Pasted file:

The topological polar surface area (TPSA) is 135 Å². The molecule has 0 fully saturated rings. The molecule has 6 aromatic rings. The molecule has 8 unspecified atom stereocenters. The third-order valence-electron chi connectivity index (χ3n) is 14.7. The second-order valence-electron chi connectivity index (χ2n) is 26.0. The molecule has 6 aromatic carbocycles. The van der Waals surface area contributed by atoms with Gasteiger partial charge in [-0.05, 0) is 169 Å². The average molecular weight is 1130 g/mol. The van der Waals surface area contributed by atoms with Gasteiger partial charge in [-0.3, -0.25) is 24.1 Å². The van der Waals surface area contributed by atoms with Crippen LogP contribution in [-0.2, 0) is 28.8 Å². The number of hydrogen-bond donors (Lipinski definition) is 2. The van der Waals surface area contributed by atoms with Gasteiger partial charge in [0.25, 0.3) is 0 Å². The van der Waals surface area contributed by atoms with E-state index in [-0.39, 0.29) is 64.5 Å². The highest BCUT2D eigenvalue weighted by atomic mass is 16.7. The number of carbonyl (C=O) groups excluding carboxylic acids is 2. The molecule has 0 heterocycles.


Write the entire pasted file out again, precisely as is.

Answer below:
The topological polar surface area (TPSA) is 135 Å². The molecule has 0 fully saturated rings. The molecule has 6 aromatic rings. The molecule has 8 unspecified atom stereocenters. The third-order valence-electron chi connectivity index (χ3n) is 14.7. The second-order valence-electron chi connectivity index (χ2n) is 26.0. The molecule has 6 aromatic carbocycles. The van der Waals surface area contributed by atoms with Gasteiger partial charge in [-0.05, 0) is 169 Å². The average molecular weight is 1130 g/mol. The van der Waals surface area contributed by atoms with Gasteiger partial charge in [-0.3, -0.25) is 24.1 Å². The van der Waals surface area contributed by atoms with Crippen LogP contribution in [-0.2, 0) is 28.8 Å². The number of hydrogen-bond donors (Lipinski definition) is 2. The van der Waals surface area contributed by atoms with Gasteiger partial charge in [0.25, 0.3) is 0 Å². The van der Waals surface area contributed by atoms with E-state index in [-0.39, 0.29) is 64.5 Å². The highest BCUT2D eigenvalue weighted by atomic mass is 16.7. The number of carbonyl (C=O) groups excluding carboxylic acids is 2. The molecule has 0 heterocycles.